It has now been 14 years in the video game industry and it has given me some great experiences. It also allows me to help out skateboarding when and where it makes sense without having any financial goals.

The announcement of skateboarding in the Olympics has definitely sparked a new round of excitement and interest in skateboarding. My hope is that it leads to fresh wave of new skaters and for cities to start supporting or building more indoor skateparks, like they provide indoor facilities for other ‘sports’. With all the new skateparks in Calgary there will be a lot of skaters looking to keep riding when the weather changes.

Do you still skate?

I do still skate and have no plans to stop. It is a less frequent now because I like to fully recover between sessions, instead of just charging everyday. There are still tricks I want to learn and places that I want to ride. Last year we went to Hawaii for a week of skateparks and ditches.  That little kid who got his first skateboard over 40 years ago is still in me looking for that next adventure and the next crazy turn.

Hawaii, carving the Stoker Hill ditch in flip flops

Any thank yous or shout outs?

I feel ridiculously thankful for all the places and experiences and friends that I have gained through skateboarding. My thank you list would be huge from my Dad who always supported our interests through to the guys who I still ride with and call me to get out for a session.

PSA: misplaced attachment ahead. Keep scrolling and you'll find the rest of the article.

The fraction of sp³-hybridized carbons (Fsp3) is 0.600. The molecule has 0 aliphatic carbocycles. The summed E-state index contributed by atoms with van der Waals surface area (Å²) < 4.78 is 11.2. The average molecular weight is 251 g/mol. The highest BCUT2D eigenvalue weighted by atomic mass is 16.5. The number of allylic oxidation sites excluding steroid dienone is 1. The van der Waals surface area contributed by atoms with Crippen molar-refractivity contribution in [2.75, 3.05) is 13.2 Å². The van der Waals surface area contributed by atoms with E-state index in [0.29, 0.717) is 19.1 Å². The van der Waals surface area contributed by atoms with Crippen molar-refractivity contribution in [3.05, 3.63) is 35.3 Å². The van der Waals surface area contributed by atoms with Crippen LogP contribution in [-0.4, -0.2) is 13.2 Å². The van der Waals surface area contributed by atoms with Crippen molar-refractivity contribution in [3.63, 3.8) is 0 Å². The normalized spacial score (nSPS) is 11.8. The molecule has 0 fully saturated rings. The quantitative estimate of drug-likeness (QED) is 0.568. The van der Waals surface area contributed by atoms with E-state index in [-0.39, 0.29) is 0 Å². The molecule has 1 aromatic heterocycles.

My shout outs are to everyone who has stepped up to make skateboarding better from C.A.S.E. to anyone who helps keep the parks clean or gets out there for some DIY, to the champions within the cities that help turn our dreams into reality and the crews that build the parks.

In the end, it will comes down to the survival of the fittest community and it is up to all of us to keep building our skate community. Keep killing it out there!

Recent Bertlemann tribute to Natas Kaupas at Bonsor skatepark in Burnaby, BC

Video: 4 Down

Rob Thorpe’s fourth Calgary skate video, 4 Down (2005), is now on our Vimeo page. Please watch, enjoy, and share!

4 Down from Calgary Skateboarding on Vimeo.

Video: Collective

Rob Thorpe’s third skate video, featuring Calgary skaters Devin Morrison, Brett Rehman, Sean MacAlister, Trevor Miller, Keegan Callahan, Beau Larson, Jonathan Lachance, Justin Cahill, Kyle Lovstrom, Ryan Curry, Ryan Oughton, Olara Obina, Luke Callahan, Bill Cowan, and more. Originally released in 2004.

Collective (2004) from Calgary Skateboarding on Vimeo.

Video: Still Down

We’re happy to present Rob Thorpe’s second video, Still Down. This one is from 2003. Enjoy.

Video: Stay Down

Rob Thorpe is an OG Calgary skater who made a series of skate videos featuring the best Calgary skaters. Rob has donated copies to us so that we can put them on Vimeo.

The first video up is Stay Down (2002). Enjoy!

Stay Down from Calgary Skateboarding on Vimeo.

 

Interview: Enoch Chan

“Over the course of the last 25 years, Enoch has been blazing a trail of quality through the clutter of medocrity. Through skateboarding, art, and confidence, Enoch has been constantly elevating standards with a style and flair that has taken him all over the globe. In a world full of one trick ponies and two dimensional views, it’s so refreshing to still witness his relentless gift of progress. His contributions to skateboarding in Calgary were cemented long ago, when claiming “doing it yourself” wasn’t a flag of pride to wave around, but the only way things got done.
-John Boletta

Where were you born and when did you start skating?

I was born in Montreal, Quebec 1974. I started skating around 1986 but still rode freestyle BMX most of the time till about 1989.